|Chinese mitten crab|
H. Milne-Edwards, 1853
|"Chinese mitten crab"|
|Alternative Chinese name|
The Chinese mitten crab (Eriocheir sinensis; Chinese: t 大閘蟹, s 大闸蟹, p dàzháxiè, lit. "big sluice crab"), also known as the Shanghai hairy crab (上海毛蟹, p Shànghǎi máoxiè), is a medium-sized burrowing crab that is named for its furry claws, which resemble mittens. It is native to rivers, estuaries and other coastal habitats of eastern Asia from Korea in the north to the Fujian province of China in the south. It has also been introduced to Europe and North America where it is considered an invasive species.
This species' distinguishing features are the dense patches of dark setae on its claws. The crab's body is the size of a human palm. The carapace is 3–10 centimetres (1.2–3.9 in) wide, and the legs are about twice as long as the carapace is wide.
Mitten crabs spend most of their life in fresh water and return to the sea to breed. During their fourth or fifth year in late summer, the crustaceans migrate downstream and attain sexual maturity in the tidal estuaries. After mating, the females continue seaward, overwintering in deeper waters. They return to brackish water in the spring to hatch their eggs. After development as larvae, the juvenile crabs gradually move upstream into fresh water, thus completing the life cycle.
It moves from freshwater habitats to saltwater habitats once it has reached reproduction maturity. The types of estuaries suitable for the mitten crab is large brackish waters for the larva to develop in, and large shallow waters for the growth of the juvenile crabs.
The Chinese mitten crab originates from Hong Kong to the border of Korea. It can be found inland but prefers coastal areas. In the Yangtze, the largest river in its native range, Chinese mitten crabs have been recorded up to 1,400 km (870 mi) upstream. It is known to settle in rice fields by the sea and rivers inland. The crab is found in subtropical and temperate regions.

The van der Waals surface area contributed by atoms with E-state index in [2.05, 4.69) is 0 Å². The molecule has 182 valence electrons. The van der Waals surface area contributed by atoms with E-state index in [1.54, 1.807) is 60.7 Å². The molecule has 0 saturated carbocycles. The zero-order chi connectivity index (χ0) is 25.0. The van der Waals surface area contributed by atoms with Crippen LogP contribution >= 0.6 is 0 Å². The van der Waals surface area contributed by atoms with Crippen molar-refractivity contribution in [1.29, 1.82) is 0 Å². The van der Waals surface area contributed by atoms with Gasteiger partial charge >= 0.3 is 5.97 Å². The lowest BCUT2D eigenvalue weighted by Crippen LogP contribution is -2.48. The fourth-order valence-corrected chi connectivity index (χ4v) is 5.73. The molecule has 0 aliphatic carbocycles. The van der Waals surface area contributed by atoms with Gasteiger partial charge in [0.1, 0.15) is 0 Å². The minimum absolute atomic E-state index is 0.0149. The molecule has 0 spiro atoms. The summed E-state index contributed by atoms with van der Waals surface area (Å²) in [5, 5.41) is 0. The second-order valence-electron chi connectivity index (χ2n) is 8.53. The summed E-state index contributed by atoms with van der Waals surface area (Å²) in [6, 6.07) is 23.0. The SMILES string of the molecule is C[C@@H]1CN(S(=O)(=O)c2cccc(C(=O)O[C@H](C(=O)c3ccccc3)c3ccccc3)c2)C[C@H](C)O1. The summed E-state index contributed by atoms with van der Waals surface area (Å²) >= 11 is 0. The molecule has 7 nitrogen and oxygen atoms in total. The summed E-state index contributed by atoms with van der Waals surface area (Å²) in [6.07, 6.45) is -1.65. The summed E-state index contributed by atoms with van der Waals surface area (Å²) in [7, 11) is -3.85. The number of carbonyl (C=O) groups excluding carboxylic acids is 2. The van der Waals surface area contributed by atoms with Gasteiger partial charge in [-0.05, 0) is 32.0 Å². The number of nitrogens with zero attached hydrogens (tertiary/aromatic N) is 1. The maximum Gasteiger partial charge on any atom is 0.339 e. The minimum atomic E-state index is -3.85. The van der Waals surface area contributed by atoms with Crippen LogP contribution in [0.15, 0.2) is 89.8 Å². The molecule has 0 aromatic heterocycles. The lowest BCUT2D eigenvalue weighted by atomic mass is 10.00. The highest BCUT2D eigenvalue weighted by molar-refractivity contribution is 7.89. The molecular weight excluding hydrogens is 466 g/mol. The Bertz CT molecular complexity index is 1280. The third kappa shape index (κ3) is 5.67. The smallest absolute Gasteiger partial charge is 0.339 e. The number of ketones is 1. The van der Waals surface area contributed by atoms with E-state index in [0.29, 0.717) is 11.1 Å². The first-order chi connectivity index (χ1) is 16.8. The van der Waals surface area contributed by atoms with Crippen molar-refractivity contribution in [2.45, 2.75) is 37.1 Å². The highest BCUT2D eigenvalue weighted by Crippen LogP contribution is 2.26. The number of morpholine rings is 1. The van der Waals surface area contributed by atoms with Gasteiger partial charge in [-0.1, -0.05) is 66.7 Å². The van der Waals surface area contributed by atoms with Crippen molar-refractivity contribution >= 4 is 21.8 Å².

Phylogenetically the crab belongs to the Varunidae family which is the newest group of brachyuran crustaceans. Spawning crabs average around 5.5 cm (2.2 in) in length. Since crabs spawn at the end of their life spans and perish at the end of the breeding cycle, the crabs can live up to 7 (in Germany also 8) years old.
The mitten crab diet is omnivorous. Their main prey consists of worms, mussels, snails, dead organic material, and other small crustaceans and fish.
Starts off as a fresh-water organism. In late August the crab’s sexual instinct is awakened and they begin migrating downstream to the sea, away from their feeding grounds. It is during this migration where the crabs reach puberty and develop their sex organs. Late fall is when the crabs begin to breed in the brackish waters. The males arrive first and stay in the brackish waters all winter. The females arrive after the males arrive. The eggs are laid within 24 hours of mating. They are attached to the abdomen of the female crab. After the eggs are attached, the female leaves immediately heading to the mouth of the river. The larvae hatch from the eggs during summer and they float and drift about the brackish waters. Because the journey to breed for crabs is so great, they only breed once during their lifetimes. The breeding age is normally toward the end of their life spans. Since these crabs only breed once, they have very sizeable egg production counts. After the crabs successfully reproduce, they have very little energy and begin to waste away.
Different life stages of the mitten crab:
1) Eggs require pure salt water to mature. 2) Larvae hatch from the eggs in brackish waters. 3) The larvae gradually move from brackish water to fresh water. 4) The final stage of the larvae is the megalopa, which is 3-4mm in length. 5) The megalopa then develop into small mitten crabs in the freshwater.
This species has been spread rapidly from Asia (China and Korea) to North America and Europe, raising concerns that it competes with local species, and its burrowing nature damages embankments and clogs drainage systems. The crabs can make significant inland migrations. It was reported in 1995 that residents of Greenwich saw Chinese mitten crabs coming out of the River Thames, and in 2014 one was found in the Clyde, in Scotland. The crabs have also been known to take up residence in swimming pools. In some places the crabs have been found hundreds of miles from the sea. There is concern in areas with a substantial native crab fishery, such as the Chesapeake Bay in Maryland and the Hudson River in New York (both locations where the crabs were first spotted in 2005), as the impact of the invasion by this species on the native population is unknown.